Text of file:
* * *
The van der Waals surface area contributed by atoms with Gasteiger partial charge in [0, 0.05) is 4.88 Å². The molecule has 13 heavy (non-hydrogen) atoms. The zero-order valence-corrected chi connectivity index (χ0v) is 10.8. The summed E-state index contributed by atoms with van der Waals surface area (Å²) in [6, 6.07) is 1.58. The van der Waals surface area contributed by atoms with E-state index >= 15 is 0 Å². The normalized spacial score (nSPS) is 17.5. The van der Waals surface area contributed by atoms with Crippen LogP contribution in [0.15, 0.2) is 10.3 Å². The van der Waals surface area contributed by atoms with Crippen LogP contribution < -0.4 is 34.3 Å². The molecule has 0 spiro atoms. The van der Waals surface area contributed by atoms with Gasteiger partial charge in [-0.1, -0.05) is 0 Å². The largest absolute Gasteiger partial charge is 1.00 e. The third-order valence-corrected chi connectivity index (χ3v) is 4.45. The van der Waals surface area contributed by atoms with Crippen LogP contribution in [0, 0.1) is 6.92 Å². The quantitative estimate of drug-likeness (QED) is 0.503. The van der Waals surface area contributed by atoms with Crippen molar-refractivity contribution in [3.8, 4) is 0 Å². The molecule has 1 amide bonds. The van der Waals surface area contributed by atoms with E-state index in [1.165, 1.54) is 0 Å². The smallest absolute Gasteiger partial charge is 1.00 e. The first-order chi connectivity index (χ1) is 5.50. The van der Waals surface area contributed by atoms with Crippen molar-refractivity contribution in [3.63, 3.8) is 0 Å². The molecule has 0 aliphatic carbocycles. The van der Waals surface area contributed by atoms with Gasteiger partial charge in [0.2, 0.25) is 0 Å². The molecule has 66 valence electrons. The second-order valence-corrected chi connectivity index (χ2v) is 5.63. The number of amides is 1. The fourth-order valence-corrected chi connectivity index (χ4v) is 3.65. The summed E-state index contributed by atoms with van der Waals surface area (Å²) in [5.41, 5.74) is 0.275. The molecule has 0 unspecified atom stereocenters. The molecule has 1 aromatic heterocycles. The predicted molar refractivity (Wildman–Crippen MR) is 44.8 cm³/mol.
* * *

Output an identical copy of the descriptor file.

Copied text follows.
The van der Waals surface area contributed by atoms with Gasteiger partial charge in [0, 0.05) is 4.88 Å². The molecule has 13 heavy (non-hydrogen) atoms. The zero-order valence-corrected chi connectivity index (χ0v) is 10.8. The summed E-state index contributed by atoms with van der Waals surface area (Å²) in [6, 6.07) is 1.58. The van der Waals surface area contributed by atoms with E-state index >= 15 is 0 Å². The normalized spacial score (nSPS) is 17.5. The van der Waals surface area contributed by atoms with Crippen LogP contribution in [0.15, 0.2) is 10.3 Å². The van der Waals surface area contributed by atoms with Crippen LogP contribution < -0.4 is 34.3 Å². The molecule has 0 spiro atoms. The van der Waals surface area contributed by atoms with Gasteiger partial charge in [-0.1, -0.05) is 0 Å². The largest absolute Gasteiger partial charge is 1.00 e. The third-order valence-corrected chi connectivity index (χ3v) is 4.45. The van der Waals surface area contributed by atoms with Crippen LogP contribution in [0, 0.1) is 6.92 Å². The quantitative estimate of drug-likeness (QED) is 0.503. The van der Waals surface area contributed by atoms with Crippen molar-refractivity contribution in [3.8, 4) is 0 Å². The molecule has 1 amide bonds. The van der Waals surface area contributed by atoms with E-state index in [1.165, 1.54) is 0 Å². The smallest absolute Gasteiger partial charge is 1.00 e. The first-order chi connectivity index (χ1) is 5.50. The van der Waals surface area contributed by atoms with Crippen molar-refractivity contribution in [3.63, 3.8) is 0 Å². The molecule has 0 aliphatic carbocycles. The van der Waals surface area contributed by atoms with Gasteiger partial charge in [0.2, 0.25) is 0 Å². The molecule has 66 valence electrons. The second-order valence-corrected chi connectivity index (χ2v) is 5.63. The number of amides is 1. The fourth-order valence-corrected chi connectivity index (χ4v) is 3.65. The summed E-state index contributed by atoms with van der Waals surface area (Å²) in [5.41, 5.74) is 0.275. The molecule has 0 unspecified atom stereocenters. The molecule has 1 aromatic heterocycles. The predicted molar refractivity (Wildman–Crippen MR) is 44.8 cm³/mol.